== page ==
Every time I check out of the grocery store with broccoli the cashier asks me, Oh, you’re having a party? We like our broccoli like we like our kids – in abundance. Especially when it’s served like this – here’s the recipe as presented to my 4 year old (minus my commentary, which is in the parentheses): Continue reading
You know those popular and delicious dump cakes where you glop a can of pie filling over a box of cake mix, then pour butter over the whole thing and call it a day? This is not one of those, but the premise is similar in that there is a lot of dumping and very little measuring. Unless you count “2 big glops” as a measurement. My spell-check doesn’t, even though I’ve already used that word twice.
A very sweet woman emailed me after I posted my first RACK recipe to both compliment me and ask where I found the time to come up with my kid-friendly cooking activities. And while my stroked ego wanted to respond, “I spend hours thinking of just the right recipe that works on reading, math and practical life skills,” that wouldn’t be true to the nature of the recipe. Or this blog for that matter, which is definitely glopped out one post at a time. So Diane B., if I am being truthful, I usually find the time to write out a recipe about 5 minutes before Margaret begins cooking, though I admit to planning out our meals a week ahead so I kind of know what I’m going to say.
So now, for the ultra-fancy, super secret Searfoorce family crab cake recipe, as originally presented to my daughter this past Thursday: Continue reading
Ian has struggled with allergies since he was 5 months old, the worst ones being dairy and nuts. As avid dairy lovers, we’ve been reluctant to give up our favorite treats, yet it’s hard not to feel a small twinge of guilt every time Ian asks hopefully, “Can I have some of that?” or says “No fank you, those chips will make me throw up in the pool.” So over the last two years we have come up with some easy-to-find, almost-as-tasty substitutes for lots of those puppy-eyed situations. The guilt is somehow less crushing if I can offer an Oreo.
1. Oreos. Have I mentioned Oreos yet? Oreos are dairy free, and let’s face it, delicious and addictive. When I know we’ll be baking “real” cookies or desserts, I make sure to get a couple flavors of Oreos we haven’t had in a while. It usually works, the main problem being that now I’m going to eat twice as many treats.
2. Bagels. Most brands of bagels offer dairy free flavors, Einstein Brothers is a family favorite, but Pepperidge Farm brand is a good grocery store option. I like to keep these on hand as a substitute for the even less healthy freezer waffle.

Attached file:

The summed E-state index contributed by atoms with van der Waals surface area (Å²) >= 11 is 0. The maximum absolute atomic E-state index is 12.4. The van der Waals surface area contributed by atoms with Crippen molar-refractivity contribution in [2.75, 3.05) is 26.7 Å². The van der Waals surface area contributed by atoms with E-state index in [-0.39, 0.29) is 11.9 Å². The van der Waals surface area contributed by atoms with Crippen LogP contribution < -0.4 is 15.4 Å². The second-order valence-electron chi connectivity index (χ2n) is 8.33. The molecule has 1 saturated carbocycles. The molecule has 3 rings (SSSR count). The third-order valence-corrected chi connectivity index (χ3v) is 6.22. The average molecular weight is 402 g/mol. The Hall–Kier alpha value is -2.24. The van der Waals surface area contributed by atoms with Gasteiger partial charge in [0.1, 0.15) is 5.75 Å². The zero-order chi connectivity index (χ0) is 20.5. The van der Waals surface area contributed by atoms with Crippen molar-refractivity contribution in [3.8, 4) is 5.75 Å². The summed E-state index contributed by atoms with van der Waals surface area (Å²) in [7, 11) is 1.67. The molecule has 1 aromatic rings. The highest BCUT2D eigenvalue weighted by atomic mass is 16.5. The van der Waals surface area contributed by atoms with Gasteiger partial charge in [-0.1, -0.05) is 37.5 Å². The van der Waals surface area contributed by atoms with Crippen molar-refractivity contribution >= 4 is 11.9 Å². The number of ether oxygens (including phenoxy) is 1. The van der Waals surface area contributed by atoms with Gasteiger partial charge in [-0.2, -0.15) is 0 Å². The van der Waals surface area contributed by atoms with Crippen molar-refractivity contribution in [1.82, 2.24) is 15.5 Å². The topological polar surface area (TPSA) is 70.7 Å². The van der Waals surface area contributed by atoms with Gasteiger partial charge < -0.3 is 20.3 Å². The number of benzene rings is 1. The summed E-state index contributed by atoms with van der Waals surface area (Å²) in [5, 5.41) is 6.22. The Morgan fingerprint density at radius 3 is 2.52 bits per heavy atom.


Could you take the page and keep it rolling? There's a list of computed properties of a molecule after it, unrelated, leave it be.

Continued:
3. Ghiarardelli 72% Squares and other dark chocolates. Check the ingredients – cocoa butter is not butter. And dark chocolate is more healthy and satisfies chocolate cravings more quickly. Win-win-win.
4. Dole Chopped Sunflower Crunch Salad. This salad is perhaps the Best Salad Ever, with a creamy, delicious, dairy free dressing. Recently, my husband casually asked, “Do you think we could try another kind of salad sometime?” and it was only then that I realized I had been eating this same salad every night for about 3 weeks running. Maybe it was closer to 4. Go pick one up and you’ll understand. Continue reading
RACK is short for Reading and Cooking Kids. When you see RACK in front of a recipe title on this site, you can assume:
1. It is a flexible, easy-to-make recipe.
2. The recipe will be easy to read with straightforward instructions and simple measurements.
3. It will still taste good if a couple of mistakes have been made (I’m pretty sure these are foolproof).
4. It can actually be made independently by your kids (except for the fire parts).
5. Your kitchen is
probably going to be a mess afterward.
6. But your kids will be practicing reading and cooking at the same time!
7. This is the first step to you lying on the couch playing Word Chums while your kids make dinner on Fridays.
Our 5 year old was a budding but somewhat reluctant reader last year – she could read things along the lines of Little Bear and Frog and Toad but as soon as she got to a word she didn’t know right away, she wanted to “take a break.” After several weeks of frustration I told Margaret, my big helper in the kitchen, that she could cook dinner alone once she was old enough to read the recipes. She was immediately enthused by this prospect and RACK recipes were born. Though she has since become an independent reader and cook, we started out slowly. I used to put all of the ingredients, mixing and measuring implements, and cookware on the kitchen counters where she could find them, then would hand her the instructions I had written on a sheet of printer paper, go into the next room and close my eyes. I’m one of those “clean as you cook” types, so this was really a lesson for me as well.
Margaret has become quite skilled at preparing everything from gourmet pizzas to roast pork tenderloin but I started out with recipes that all but guaranteed her success. Below is what we call “Pinch and Pour Marinade,” meaning “2 pinches of ____” and “1 pour of ______,” in terms of measurements. Approved by Step Into Reading or Scholastic? I like to think they’d appreciate my initiative. Professional chef material? Perhaps not. Tasty with basically any roasted or grilled vegetable you could imagine? You bet. Continue reading